The Committee on Free Expression and Inquiry held a listening session Monday from noon to 1:30 p.m for community members to voice their opinions on free expression at the University. More than 20 attendees — including students, professors, alumni and parents — spoke during the listening session, which was conducted via conference call. Committee members listened in on the call but did not respond to attendees questions or concerns, and the conversation was recorded so any Committee members not in attendance could listen at a later time.
University President Jim Ryan created the Committee on Free Expression and Inquiry in February with the purpose of crafting a statement of principle on the topic of free speech and expression at the University. The Committee on Free Expression and Inquiry is made up of 12 members and is chaired by Leslie Kendrick, White Burkett Miller professor of Law and Public Affairs and vice dean at the School of Law. Members also include Dean of Students Allen Groves; Rita Dove, former U.S. Poet Laureate and English professor; Mazzen Shalaby, fourth-year Batten student and Board of Visitors student member and other University professors and alumni.
Kendrick introduced the session and explained the purpose of the Committee and the listening session, explaining that the committee’s role is crafting a long-term set of values to which the University should adhere.
“The committee's been charged with devising a succinct statement of principle to explain how free inquiry and free expression relate to the various missions of the University research, scholarship, teaching and advancement of knowledge generally,” Kendrick said.
The goal of the session was to explore “the role that free expression and free inquiry play in U.Va.’s academic enterprise and how they shape engagement with the ideas of others,” by hearing community members' opinions on what should be included in the final statement.
Around eight professors spoke during the session, with several faculty members voicing concerns that the University administration no longer tolerates criticism of University policies.
Computer science Prof. Andrew Grimshaw said he felt like he could not express honest opinions on events at the University and that the University was moving toward policing faculty and students’ freedom of ideas.
“Increasingly, constructive criticism of the way things are going is really frowned upon, particularly around curriculum and the fact that in particular cases the standards are being significantly lowered to encourage ‘broader participation,’” Grimshaw said. “When you attack those discussions, you're basically attacked as either racist or as delivering microaggressions on the rest of the faculty.”
Other faculty members expressed concerns that students were not able to express differing viewpoints in the classroom without feeling ostracized by their peers or feeling that their professor would not respond well to differing viewpoints.
Economics Prof. Kenneth Elzinga expressed that the University should craft a statement that echoes that of the University of Chicago. Elzinga said that the statement should be created so to be accessible to students, so that students know that their speech is protected.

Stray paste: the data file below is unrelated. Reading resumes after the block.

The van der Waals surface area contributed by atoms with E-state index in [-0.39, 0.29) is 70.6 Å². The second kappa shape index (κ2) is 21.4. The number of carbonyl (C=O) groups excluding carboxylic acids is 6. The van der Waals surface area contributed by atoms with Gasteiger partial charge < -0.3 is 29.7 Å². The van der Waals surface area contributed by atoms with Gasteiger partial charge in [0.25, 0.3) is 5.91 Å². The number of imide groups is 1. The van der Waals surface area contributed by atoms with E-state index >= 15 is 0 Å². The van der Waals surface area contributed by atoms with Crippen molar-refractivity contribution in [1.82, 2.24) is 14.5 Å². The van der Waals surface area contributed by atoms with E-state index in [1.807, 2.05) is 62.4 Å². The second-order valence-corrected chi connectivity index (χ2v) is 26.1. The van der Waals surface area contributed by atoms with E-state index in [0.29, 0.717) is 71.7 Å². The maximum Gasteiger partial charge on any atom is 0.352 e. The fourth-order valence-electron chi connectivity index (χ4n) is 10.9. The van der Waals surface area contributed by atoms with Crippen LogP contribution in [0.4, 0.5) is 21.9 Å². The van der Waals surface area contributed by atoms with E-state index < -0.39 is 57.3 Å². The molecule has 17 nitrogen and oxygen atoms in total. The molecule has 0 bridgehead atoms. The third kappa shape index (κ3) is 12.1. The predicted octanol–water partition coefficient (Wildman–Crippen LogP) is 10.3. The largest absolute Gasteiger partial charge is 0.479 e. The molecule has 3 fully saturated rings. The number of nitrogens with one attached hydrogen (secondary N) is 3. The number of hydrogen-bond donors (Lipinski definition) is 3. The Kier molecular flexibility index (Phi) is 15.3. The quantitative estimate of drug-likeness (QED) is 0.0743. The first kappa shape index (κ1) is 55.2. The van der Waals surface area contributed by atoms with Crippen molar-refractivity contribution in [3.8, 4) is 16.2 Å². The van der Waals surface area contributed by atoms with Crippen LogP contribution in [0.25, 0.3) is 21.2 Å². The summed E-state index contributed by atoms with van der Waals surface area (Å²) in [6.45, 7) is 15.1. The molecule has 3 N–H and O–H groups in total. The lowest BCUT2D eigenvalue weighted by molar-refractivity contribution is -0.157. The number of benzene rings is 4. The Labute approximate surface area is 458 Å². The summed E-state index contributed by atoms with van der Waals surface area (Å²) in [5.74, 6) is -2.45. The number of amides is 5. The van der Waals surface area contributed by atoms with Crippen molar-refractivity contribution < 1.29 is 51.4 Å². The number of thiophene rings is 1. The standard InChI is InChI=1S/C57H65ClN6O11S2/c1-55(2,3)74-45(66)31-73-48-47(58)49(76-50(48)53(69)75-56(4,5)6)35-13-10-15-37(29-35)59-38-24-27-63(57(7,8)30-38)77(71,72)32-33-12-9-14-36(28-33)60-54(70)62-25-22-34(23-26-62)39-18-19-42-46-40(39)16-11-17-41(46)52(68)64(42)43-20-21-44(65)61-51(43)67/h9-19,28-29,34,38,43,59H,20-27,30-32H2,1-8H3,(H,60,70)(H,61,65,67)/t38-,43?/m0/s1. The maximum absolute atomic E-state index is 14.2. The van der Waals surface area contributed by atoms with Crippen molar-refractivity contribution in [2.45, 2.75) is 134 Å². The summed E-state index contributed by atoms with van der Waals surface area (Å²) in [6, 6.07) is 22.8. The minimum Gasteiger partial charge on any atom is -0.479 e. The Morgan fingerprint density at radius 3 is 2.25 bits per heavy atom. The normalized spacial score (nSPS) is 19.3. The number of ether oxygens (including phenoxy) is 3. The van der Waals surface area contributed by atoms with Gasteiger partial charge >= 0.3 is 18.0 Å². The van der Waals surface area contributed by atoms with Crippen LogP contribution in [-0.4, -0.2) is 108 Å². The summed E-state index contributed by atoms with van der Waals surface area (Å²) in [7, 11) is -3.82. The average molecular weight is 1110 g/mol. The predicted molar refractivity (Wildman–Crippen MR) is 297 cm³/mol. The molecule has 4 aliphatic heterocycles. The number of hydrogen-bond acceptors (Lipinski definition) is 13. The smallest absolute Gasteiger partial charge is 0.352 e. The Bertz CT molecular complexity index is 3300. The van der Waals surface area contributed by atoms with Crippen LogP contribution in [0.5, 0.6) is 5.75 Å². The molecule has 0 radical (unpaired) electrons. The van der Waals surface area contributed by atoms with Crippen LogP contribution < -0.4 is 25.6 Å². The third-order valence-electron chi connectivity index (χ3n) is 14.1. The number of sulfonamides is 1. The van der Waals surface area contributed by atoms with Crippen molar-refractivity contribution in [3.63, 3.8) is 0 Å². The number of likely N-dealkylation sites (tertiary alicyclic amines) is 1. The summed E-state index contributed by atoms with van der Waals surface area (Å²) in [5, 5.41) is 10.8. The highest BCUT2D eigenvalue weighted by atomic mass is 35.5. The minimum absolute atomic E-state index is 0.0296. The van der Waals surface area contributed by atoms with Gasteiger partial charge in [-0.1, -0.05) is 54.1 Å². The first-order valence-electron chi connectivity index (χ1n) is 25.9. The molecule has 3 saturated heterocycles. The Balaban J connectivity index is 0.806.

“I think that if we do have a statement that really does portray the University of Virginia as being a place that wants to have a marketplace of ideas, in the Jeffersonian tradition ... it's really important that it not just be a statement, that it be marketed in some way to have a brand identification,” Elzinga said. “Not just for faculty to understand it, and not just administrators to understand it, but for students to understand.”
The University has previously been encouraged by some community members to adopt free speech principles similar to those crafted by the University of Chicago. The Chicago statement — first released in July 2014 — affirms that the university could not silence any type of speech except if it creates a genuine threat, arguing that it is not the university’s place to shield individuals from ideas and opinions that some may find disagreeable. Instead of silencing speech, the statement encourages the community to reject wrong ideas through discussion and discourse.
“The University’s fundamental commitment is to the principle that debate or deliberation may not be suppressed because the ideas put forth are thought by some or even by most members of the university community to be offensive, unwise, immoral or wrong-headed,” the statement says.
Ryan previously said that the University would not adopt these principles because they were tailored to the University of Chicago, a private university. Creating the Committee on Free Expression and Inquiry was Ryan’s alternative to adopting the principles crafted by the University of Chicago, according to Virginia Magazine editor Richard Gard.
During the listening session, Whitney Murphy, a parent and alumnus of the University, expressed frustration that her daughters and their friends feel like they cannot express their opinions in class for fear of criticism by their classmates and professors.
“They are afraid that they're going to not get as good a grade or that they're going to be targeted by the professors, and their peers, the other students in the class,” Murphy said. “They’ve also said that they can't wear any Greek lettering or their friends can't wear Greek lettering to class since the Greek system is a target right now. Even their friends that have spoken up in class — one of their friends ... said that now she knows what it feels like to be a minority, and a person of color, because she voices different opinions.”
Following increased restrictions in February that further limited gatherings, many students took to social media to call out the Inter-Fraternity and Inter-Sorority Councils’ decision to allow in-person recruitment events as a leading contributor to massive spikes in cases. The University stated that while Greek life is likely one factor, the rise in noncompliance and case counts is widespread across the student body.